By Ken Tucker
Updated September 20, 1991 at 04:00 AM EDT

Gregory Hines (White Nights, A Rage in Harlem) leaves his home in contemporary New York City to journey into the Deep South to find out the truth about his father’s death many years earlier. He discovers that his father was lynched after being accused of raping a white woman, and he falls in love with that woman’s daughter, played by Annette O’Toole (The Kennedys of Massachusetts). As a drama, White Lie uses conventions that are at least 20 years old — ever since Sidney Poitier in 1967’s In the Heat of the Night, well-educated urban black men have been going down to the rural South to demonstrate how stupid white racists are.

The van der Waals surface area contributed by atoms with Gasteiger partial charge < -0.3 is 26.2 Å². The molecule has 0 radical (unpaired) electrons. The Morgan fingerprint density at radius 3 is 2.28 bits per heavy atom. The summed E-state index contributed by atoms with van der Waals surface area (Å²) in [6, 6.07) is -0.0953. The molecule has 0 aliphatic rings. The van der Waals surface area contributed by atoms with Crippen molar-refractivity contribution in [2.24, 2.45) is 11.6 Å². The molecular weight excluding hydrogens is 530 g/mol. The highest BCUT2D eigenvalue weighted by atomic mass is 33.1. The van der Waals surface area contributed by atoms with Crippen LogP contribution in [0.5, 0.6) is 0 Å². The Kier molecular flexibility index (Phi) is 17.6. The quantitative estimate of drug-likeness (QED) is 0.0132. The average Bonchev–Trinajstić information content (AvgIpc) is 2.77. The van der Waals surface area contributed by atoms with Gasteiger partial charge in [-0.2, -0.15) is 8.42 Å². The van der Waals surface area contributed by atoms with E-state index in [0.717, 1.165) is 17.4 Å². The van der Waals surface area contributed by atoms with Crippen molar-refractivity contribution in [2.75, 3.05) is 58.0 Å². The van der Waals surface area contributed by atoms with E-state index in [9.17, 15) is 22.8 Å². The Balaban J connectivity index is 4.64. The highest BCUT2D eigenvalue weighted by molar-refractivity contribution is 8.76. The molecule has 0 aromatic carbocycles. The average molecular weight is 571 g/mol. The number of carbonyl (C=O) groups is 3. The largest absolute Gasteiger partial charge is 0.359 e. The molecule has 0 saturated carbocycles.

What White Lie lacks in novelty, however, it almost makes up for in heat: It is still unusual to see an interracial romance conducted on television, and the relationship between Hines and O’Toole is believably intense. White Lie is based on a novel by the first-rate blues-music historian Samuel Charters; it’s a trite story, but one whose romance is convincing and whose lessons in race relations are still all too accurate. C+